terça-feira, 18 de março de 2014

Organelle transfer: a special form of intercellular communication

Cell-to-cell communication is a crucial prerequisite for the development and maintenance of multicellular organisms. Since the report by Rustom et al. that cultured cells are capable of forming “nanotubes” that span up to several cell diameters in length and that they use these conduits to transport whole organelles between cells (1), the last decade has seen a burst of interest in the phenomenon of intercellular organelle exchange and transfer. Traditionally considered processes of intercellular communication include cell contact dependent and paracrine receptor-ligand interactions, synaptic vesicle release and uptake, and ion flow through gap junctions (2). However, organelle transfer is in a sense a special form of intercellular communication, because it represents the transfer not only of signals but also of defined intracellular structures.

Image from Science 303: 1007–1010, (2004). Figure 1

The tunneling nanotubes (TNTs) had a diameter of 50 to 200 nm and a length of up to several cell diameters (Fig. 1, A to G). TNTs rarely displayed a branched appearance (Fig. 1C, arrow). Furthermore, they were stretched between interconnected cells attached at their nearest distance and did not contact the substrate (Fig. 1D). TNTs contained F-actin but not microtubules (Fig. 1E). When was performed scanning electron microscopic (SEM) analysis, the stretched shape and structure of TNTs could be preserved, and their surface showed a seamless transition to the surface of both connected cells (Fig. 1F). Transmission electron microscopic (TEM) analysis changed the stretched morphology of TNTs into a bent configuration presumably because of mechanical stress during sample preparation. However, serial sectioning showed that, at any given point along TNTs, their membrane appeared to be continuous with the membranes of connected cells (Fig. 1G).
More than 40 variations of intercellular organelle transfer have been described, including endoplasmic reticulum/Golgi bodies, endosomes, lysosomes or the lysosome-related melanosome, and mitochondria originating in one cell (organelle donor) and being transported to another (organelle recipient).Intercellular organelle transfer has been demonstrated to be crucial to several experimental models of cell survival under external stress. However, evidence for its role in cellular reprogramming is less robust. The consequences of intercellular organelle transfer are: enhancing probability of cell survival and cellular reprogramming (3).The study of intercellular organelle transfer has burgeoned in parallel with the study of “tunneling nanotubes,” the principal conduit through which organelles travel from one cell to the other. In multiple studies, organelle motion in nanotubes has been visualized during the process of intercellular organelle transfer (1). Real-time studies by fluorescence microscopy indicate that that the nanotube protrudes from the initiating cell as an extension of the plasma membrane. Two lines of evidence suggest that nanotubes are both sufficient and necessary as the structural bridge for intercellular organelle transfer. They are sufficient because, when cultured under cooled conditions in which nanotube formation occurs, but other transfer processes such as endocytosis, exocytosis, and phagocytosis are blocked, intercellular organelle transfer is sustained between rat pheocromocytoma cells and rat kidney cells (1). However, the mechanism that preserves nanotube transport under cooled conditions remains unclear.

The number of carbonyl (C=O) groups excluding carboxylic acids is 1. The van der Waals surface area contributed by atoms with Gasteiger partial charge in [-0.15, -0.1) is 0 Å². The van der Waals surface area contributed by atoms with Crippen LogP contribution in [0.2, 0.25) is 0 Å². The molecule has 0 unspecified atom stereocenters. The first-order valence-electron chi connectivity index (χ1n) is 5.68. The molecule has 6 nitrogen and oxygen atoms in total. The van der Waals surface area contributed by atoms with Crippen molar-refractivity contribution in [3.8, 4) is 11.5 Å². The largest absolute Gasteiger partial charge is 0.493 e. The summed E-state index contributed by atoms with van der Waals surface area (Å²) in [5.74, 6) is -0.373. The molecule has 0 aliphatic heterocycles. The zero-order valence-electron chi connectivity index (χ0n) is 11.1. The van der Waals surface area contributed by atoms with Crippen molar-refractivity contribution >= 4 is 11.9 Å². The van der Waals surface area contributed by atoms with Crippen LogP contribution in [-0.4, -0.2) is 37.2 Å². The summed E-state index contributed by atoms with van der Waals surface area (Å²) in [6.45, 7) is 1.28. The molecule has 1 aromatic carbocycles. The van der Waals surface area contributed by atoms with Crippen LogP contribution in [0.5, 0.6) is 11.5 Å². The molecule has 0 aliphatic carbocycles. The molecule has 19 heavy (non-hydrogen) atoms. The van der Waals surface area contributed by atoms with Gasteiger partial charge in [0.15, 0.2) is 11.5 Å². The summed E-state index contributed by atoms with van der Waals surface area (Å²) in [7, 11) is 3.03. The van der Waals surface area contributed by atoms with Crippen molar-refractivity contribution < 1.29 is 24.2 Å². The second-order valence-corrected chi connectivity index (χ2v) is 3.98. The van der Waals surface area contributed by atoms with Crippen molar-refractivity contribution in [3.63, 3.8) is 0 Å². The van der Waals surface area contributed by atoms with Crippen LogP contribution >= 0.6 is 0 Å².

The future therapeutic implications of this research need to consider strategies to pharmacologically augment intercellular organelle transfer when desirable (i.e., to replenish dysfunctional mitochondrial and lysosomes in the cell under stress) or block its occurrence when it is deleterious, such as in the spread of infection or the maintenance of malignant cells. More recently, Julia Ranzinger, Amin Rustom and Vedat Schwenger (4) showed the existence of nanotubular connections between human primary peritoneal mesothelial cells (HPMCs) and provided insights to their actin/filopodia mediated building mechanism. They showed also that TNF significantly increased TNTs formation between HPMCs, pointing to a crucial role of TNTs during inflammatory processes (4).
1.      Rustom A, Saffrich R, Markovic I, Walther P, Gerdes HH. Nanotubular highways for intercellular organelle transport. Science 303: 1007–1010, (2004).
2.      Alberts B, Johnson A, Lewis J, Raff M, Roberts K, Walter P. Molecular.Biology of the Cell. New York: Garland Science, 2008.
3.      Robert S. Rogers, Jahar Bhattacharya. When cells become organelle donors. Physiology 28: 414–422,2013
4.      Julia Ranzinger, Amin Rustom, Vedat Schwenger. Potential role of nanotubes in context of clinical treatments? Communicative & Integrative Biology 2013 January 1, 6 (1): e22686
Phileno Pinge-Filho - UEL
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